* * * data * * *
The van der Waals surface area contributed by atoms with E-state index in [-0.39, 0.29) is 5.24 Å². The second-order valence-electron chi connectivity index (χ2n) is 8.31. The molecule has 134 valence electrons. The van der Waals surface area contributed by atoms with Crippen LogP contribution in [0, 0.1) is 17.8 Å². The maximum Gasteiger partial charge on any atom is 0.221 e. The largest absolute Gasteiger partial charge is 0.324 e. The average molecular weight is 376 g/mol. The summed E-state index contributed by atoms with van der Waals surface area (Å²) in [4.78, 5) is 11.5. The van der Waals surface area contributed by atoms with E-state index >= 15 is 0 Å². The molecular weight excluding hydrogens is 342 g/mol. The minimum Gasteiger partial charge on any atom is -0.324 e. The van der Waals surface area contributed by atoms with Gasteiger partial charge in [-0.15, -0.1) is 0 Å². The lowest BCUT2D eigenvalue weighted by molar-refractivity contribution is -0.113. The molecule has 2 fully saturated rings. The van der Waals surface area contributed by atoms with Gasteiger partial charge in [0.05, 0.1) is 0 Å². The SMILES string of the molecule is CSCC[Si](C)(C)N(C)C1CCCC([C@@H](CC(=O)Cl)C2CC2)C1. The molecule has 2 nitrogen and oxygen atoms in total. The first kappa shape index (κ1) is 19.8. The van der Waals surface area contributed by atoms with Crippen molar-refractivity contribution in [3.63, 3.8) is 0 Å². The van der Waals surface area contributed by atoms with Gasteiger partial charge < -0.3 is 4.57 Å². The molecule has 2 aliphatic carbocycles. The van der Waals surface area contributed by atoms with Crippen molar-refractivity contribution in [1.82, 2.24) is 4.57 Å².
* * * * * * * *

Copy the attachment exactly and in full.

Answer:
The van der Waals surface area contributed by atoms with E-state index in [-0.39, 0.29) is 5.24 Å². The second-order valence-electron chi connectivity index (χ2n) is 8.31. The molecule has 134 valence electrons. The van der Waals surface area contributed by atoms with Crippen LogP contribution in [0, 0.1) is 17.8 Å². The maximum Gasteiger partial charge on any atom is 0.221 e. The largest absolute Gasteiger partial charge is 0.324 e. The average molecular weight is 376 g/mol. The summed E-state index contributed by atoms with van der Waals surface area (Å²) in [4.78, 5) is 11.5. The van der Waals surface area contributed by atoms with E-state index >= 15 is 0 Å². The molecular weight excluding hydrogens is 342 g/mol. The minimum Gasteiger partial charge on any atom is -0.324 e. The van der Waals surface area contributed by atoms with Gasteiger partial charge in [-0.15, -0.1) is 0 Å². The lowest BCUT2D eigenvalue weighted by molar-refractivity contribution is -0.113. The molecule has 2 fully saturated rings. The van der Waals surface area contributed by atoms with Gasteiger partial charge in [0.05, 0.1) is 0 Å². The SMILES string of the molecule is CSCC[Si](C)(C)N(C)C1CCCC([C@@H](CC(=O)Cl)C2CC2)C1. The molecule has 2 nitrogen and oxygen atoms in total. The first kappa shape index (κ1) is 19.8. The van der Waals surface area contributed by atoms with Crippen molar-refractivity contribution in [3.63, 3.8) is 0 Å². The van der Waals surface area contributed by atoms with Gasteiger partial charge < -0.3 is 4.57 Å². The molecule has 2 aliphatic carbocycles. The van der Waals surface area contributed by atoms with Crippen molar-refractivity contribution in [1.82, 2.24) is 4.57 Å².